The end-goal of SEO is to optimise your website copywriting such that when people use a search engine, they have a better chance of finding your site.
So rephrase the question and ask yourself: what is quality people content?
You see, the kind of content that people think is quality content, is exactly what Google thinks is quality content.
Because that’s Google’s job. They want to give people the best (most relevant) content for their searches. It’s, mostly, always been this way: quality over anything else, but now with the recent Google Panda updates, it’s even more important to understand what people think is quality content.
It’s not literary
Most people don’t read literature – just take a look at the steady sales in romance and horror fiction. Most people consider quality by how useful or entertaining the information is.
That’s not saying it doesn’t need to be well-written. That’s a mark of quality too.
What I mean is if you target your audience correctly and use good copywriting techniques to give them a useful piece of content, be it a guide or a webpage, they will see your content as useful and of high quality.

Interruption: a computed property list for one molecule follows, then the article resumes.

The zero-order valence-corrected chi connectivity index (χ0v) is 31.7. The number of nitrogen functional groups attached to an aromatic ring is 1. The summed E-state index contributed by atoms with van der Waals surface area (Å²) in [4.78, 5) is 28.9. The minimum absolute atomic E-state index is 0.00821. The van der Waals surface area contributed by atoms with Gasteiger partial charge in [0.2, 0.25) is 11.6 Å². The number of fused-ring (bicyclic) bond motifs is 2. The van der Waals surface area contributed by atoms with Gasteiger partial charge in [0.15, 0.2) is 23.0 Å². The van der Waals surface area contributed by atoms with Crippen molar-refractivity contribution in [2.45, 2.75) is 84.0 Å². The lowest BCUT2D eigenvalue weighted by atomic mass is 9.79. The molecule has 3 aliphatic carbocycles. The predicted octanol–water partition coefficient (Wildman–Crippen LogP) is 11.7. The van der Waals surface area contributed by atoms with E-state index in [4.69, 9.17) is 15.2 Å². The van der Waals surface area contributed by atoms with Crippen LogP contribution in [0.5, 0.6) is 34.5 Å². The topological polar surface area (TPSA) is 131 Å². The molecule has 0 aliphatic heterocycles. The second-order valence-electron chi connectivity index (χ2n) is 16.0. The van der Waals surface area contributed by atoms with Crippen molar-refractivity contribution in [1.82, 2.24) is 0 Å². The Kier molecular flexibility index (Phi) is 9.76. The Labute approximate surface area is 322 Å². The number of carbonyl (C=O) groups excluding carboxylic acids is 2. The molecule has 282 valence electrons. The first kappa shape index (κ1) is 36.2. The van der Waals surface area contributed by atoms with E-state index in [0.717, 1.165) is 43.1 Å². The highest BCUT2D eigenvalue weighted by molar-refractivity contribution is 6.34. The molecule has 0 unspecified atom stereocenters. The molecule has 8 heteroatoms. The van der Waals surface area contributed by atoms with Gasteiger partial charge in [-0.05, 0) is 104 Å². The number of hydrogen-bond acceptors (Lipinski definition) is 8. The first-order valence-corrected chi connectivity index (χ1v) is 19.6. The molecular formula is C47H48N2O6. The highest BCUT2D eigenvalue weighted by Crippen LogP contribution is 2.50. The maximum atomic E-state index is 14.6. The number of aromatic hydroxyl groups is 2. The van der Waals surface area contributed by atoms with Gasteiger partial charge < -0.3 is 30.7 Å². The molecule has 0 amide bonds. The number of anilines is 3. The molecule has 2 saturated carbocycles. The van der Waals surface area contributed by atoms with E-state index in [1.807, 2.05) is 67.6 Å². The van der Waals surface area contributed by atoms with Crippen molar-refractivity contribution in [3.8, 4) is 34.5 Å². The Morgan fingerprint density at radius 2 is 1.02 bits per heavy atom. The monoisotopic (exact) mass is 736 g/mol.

The secret of SEO is really no secret at all.
SEO quality = relevant + useful content
To achieve better results through SEO, you feed your audience a steady diet of highly relevant and useful information. Not prosaic, nor clever. Just solid, useful, relevant information.
Relevant to people means finding out what they are searching for and delivering content around those terms. These are your keywords. The more aligned your copywriting is to your keywords, the more relevant to the search you are.
How useful is your content?
Well. As a copywriting service, this is something we know about. How-to guides, press releases, articles, white papers, blog posts, informative web pages, can all be useful content providing that the intention of the piece meets a need of the audience.
Fulfilling needs, rather than just telling people the features, is the difference between useful content that gets shared around, promoted and linked to, and low-value content that doesn’t get found anywhere.
Next in the SEO copywriter series: Is social media important for SEO?